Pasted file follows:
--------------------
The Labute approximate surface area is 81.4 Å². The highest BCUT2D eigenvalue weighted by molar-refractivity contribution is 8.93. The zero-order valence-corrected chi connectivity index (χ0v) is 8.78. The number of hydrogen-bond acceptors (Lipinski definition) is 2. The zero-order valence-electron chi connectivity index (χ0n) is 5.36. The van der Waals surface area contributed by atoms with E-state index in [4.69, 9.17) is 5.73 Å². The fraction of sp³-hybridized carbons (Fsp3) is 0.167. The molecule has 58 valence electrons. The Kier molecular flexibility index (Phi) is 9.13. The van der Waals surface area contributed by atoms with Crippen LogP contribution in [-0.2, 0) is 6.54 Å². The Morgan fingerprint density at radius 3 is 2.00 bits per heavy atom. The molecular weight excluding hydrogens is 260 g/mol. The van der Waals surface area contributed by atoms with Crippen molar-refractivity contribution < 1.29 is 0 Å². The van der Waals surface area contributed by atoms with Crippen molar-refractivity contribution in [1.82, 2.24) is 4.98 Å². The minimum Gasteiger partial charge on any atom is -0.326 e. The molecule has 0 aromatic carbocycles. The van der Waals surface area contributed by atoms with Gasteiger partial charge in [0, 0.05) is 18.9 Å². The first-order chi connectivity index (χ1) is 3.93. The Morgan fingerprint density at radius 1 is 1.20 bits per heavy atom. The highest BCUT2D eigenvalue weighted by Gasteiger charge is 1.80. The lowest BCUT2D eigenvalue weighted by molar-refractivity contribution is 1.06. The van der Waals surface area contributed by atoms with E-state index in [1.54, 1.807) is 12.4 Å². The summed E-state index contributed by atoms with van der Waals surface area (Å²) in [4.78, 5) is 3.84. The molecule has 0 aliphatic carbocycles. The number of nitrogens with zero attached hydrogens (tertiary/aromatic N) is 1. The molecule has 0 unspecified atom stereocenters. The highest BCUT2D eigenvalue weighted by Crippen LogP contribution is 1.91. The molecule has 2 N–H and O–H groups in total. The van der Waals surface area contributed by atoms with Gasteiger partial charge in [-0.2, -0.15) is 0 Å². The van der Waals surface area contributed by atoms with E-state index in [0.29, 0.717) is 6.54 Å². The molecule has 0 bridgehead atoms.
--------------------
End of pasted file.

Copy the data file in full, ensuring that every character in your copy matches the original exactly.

The Labute approximate surface area is 81.4 Å². The highest BCUT2D eigenvalue weighted by molar-refractivity contribution is 8.93. The zero-order valence-corrected chi connectivity index (χ0v) is 8.78. The number of hydrogen-bond acceptors (Lipinski definition) is 2. The zero-order valence-electron chi connectivity index (χ0n) is 5.36. The van der Waals surface area contributed by atoms with E-state index in [4.69, 9.17) is 5.73 Å². The fraction of sp³-hybridized carbons (Fsp3) is 0.167. The molecule has 58 valence electrons. The Kier molecular flexibility index (Phi) is 9.13. The van der Waals surface area contributed by atoms with Crippen LogP contribution in [-0.2, 0) is 6.54 Å². The Morgan fingerprint density at radius 3 is 2.00 bits per heavy atom. The molecular weight excluding hydrogens is 260 g/mol. The van der Waals surface area contributed by atoms with Crippen molar-refractivity contribution < 1.29 is 0 Å². The van der Waals surface area contributed by atoms with Crippen molar-refractivity contribution in [1.82, 2.24) is 4.98 Å². The minimum Gasteiger partial charge on any atom is -0.326 e. The molecule has 0 aromatic carbocycles. The van der Waals surface area contributed by atoms with Gasteiger partial charge in [0, 0.05) is 18.9 Å². The first-order chi connectivity index (χ1) is 3.93. The Morgan fingerprint density at radius 1 is 1.20 bits per heavy atom. The highest BCUT2D eigenvalue weighted by Gasteiger charge is 1.80. The lowest BCUT2D eigenvalue weighted by molar-refractivity contribution is 1.06. The van der Waals surface area contributed by atoms with E-state index in [1.54, 1.807) is 12.4 Å². The summed E-state index contributed by atoms with van der Waals surface area (Å²) in [4.78, 5) is 3.84. The molecule has 0 aliphatic carbocycles. The number of nitrogens with zero attached hydrogens (tertiary/aromatic N) is 1. The molecule has 0 unspecified atom stereocenters. The highest BCUT2D eigenvalue weighted by Crippen LogP contribution is 1.91. The molecule has 2 N–H and O–H groups in total. The van der Waals surface area contributed by atoms with Gasteiger partial charge in [-0.2, -0.15) is 0 Å². The van der Waals surface area contributed by atoms with E-state index in [0.29, 0.717) is 6.54 Å². The molecule has 0 bridgehead atoms.